N382 Recognition of Mudstone Depositional Processes and Depositional Settings: Implications for Reservoir Heterogeneity and Play Extent

Course Facts

Course Code:
4 days
3.2 Continuing Education Units
32 Professional Development Hours
Certificate Issued Upon Completion


This course will describe, illustrate, and interpret the wide range of bedforms and depositional processes within mudstone dominated successions, including flocculation, hypopycnal, hyperpycnal, wave enhanced gravity, and turbidite flows. Several mudstone classification and terminology schemes based on mineralogy and element composition will be introduced and contrasted for their strengths and weaknesses in assessing reservoir properties.

Duration and Training Method

A four-day course conducted in a classroom / core workshop setting and including lectures, exercises and case studies. The course will be conducted at the BEG's core facility in Houston, Texas.

Participants will learn to:

  1. Evaluate sedimentary settings and the processes that deposit fine grained sediments.
  2. Assess the characteristics of shales and the lithological variables that distinguish different shale plays.
  3. Evaluate shale sections in core.
  4. Assess common physical sedimentary structures.
  5. Assess visible diagenetic features.
  6. Assess various bioturbation features.
  7. Evaluate and name fine grained rocks on the basis of core and hand specimen derived properties.

Participant will learn to identify different types of bedforms within mudstone dominated deposits so as to interpret depositional processes. This will allow better characterization of reservoir- to accumulation- scale heterogeneity and understanding of varying flow paths due to lateral variability in reservoir properties.

The core workshop will compare and contrast a wide range of mudstone reservoir deposits from organic mudstones deposited in relatively deep marine, slope to and shallow water settings deposits. The study of sedimentary processes and features will be enhanced by results of flume studies at Indiana University, including videos of flow experiments and SEM images of flow deposits. Sedimentary processes and their potential relationship to pore systems will be explored.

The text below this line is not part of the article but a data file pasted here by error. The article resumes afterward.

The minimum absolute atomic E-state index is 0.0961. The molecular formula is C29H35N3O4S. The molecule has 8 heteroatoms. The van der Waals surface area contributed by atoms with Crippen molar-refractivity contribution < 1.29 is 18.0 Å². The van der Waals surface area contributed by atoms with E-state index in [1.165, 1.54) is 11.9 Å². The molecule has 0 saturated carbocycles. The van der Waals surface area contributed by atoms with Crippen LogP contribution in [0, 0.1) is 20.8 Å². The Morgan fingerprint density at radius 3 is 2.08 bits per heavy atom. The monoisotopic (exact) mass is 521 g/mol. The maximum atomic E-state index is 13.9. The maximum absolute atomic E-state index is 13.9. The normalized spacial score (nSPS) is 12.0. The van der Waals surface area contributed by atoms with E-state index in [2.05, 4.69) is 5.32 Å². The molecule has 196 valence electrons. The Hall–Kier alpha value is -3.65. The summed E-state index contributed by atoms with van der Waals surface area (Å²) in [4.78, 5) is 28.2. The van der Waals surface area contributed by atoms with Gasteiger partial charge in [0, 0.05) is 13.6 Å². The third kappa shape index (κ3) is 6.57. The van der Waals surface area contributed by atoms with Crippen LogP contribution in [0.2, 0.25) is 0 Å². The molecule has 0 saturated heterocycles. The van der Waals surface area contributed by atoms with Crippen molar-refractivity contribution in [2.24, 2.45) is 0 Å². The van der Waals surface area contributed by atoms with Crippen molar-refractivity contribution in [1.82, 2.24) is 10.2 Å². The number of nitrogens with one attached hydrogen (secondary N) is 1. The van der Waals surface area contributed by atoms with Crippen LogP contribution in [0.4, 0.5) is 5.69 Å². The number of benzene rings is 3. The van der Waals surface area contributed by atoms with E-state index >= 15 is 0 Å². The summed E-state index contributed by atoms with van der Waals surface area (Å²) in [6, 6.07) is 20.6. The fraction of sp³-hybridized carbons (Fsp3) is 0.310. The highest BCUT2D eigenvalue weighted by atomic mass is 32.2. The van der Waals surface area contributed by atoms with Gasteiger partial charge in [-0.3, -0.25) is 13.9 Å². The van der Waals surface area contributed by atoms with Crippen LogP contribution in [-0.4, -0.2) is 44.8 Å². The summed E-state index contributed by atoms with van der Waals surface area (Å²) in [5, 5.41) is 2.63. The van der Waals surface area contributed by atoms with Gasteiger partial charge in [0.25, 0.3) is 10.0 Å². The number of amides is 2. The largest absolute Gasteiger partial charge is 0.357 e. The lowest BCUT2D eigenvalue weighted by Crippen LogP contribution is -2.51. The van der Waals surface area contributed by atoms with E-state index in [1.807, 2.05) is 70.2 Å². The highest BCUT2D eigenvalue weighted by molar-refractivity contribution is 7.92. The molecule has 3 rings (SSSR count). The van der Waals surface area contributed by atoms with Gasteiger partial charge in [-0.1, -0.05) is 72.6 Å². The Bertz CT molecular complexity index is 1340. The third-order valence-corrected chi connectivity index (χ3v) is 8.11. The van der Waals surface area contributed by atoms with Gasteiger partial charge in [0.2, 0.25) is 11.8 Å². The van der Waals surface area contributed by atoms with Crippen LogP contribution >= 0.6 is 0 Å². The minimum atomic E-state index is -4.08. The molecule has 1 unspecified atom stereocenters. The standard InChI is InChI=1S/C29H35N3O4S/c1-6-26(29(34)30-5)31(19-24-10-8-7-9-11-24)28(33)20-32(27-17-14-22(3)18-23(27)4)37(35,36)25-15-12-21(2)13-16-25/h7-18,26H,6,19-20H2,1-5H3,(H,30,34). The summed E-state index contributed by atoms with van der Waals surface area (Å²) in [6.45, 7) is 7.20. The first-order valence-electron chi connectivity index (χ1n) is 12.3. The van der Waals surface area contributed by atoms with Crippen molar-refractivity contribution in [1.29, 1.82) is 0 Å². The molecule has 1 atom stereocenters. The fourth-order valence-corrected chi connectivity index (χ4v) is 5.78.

Case studies of integration of sedimentary processes and facies distribution to build sequence stratigraphic frameworks to map and predict reservoir fairways will be presented.

The course will include demonstration of the Indiana University mudflume, a large racetrack flume facility dedicated to the experimental study of mudstone depositional processes. Flumes are used to obtain quantitative information about depositional and erosional parameters of clays. This is combined with studies of modern mud accumulating environments to develop a better understanding of mud deposition.

Who should attend

The course is intended primarily for geoscientists and petrophysicists exploiting shale and mudstone resource plays, but the learnings are of relevance to reservoir and production engineers as well.

Prerequisites and linking courses

A basic awareness of clastic depositional settings and of resource plays, such as presented in N155 (Introduction to Clastic Depositional Systems: a Petroleum Perspective) and in N313 (Evaluating Resource Plays), is desirable but not essential.

Related courses include N259 (From Outcrop to Subsurface: Understanding and Evaluating Shale Resource Plays, Alberta, Canada), N366 (Shale Reservoir Workshop: Analyzing Organic-Rich Mudrocks from Basin to Nano- Scale) and other courses on the Nautilus Training Alliance Unconventional Resources program.

Click on a name to learn more about the instructor

Per Kent Pedersen

Juergen Schieber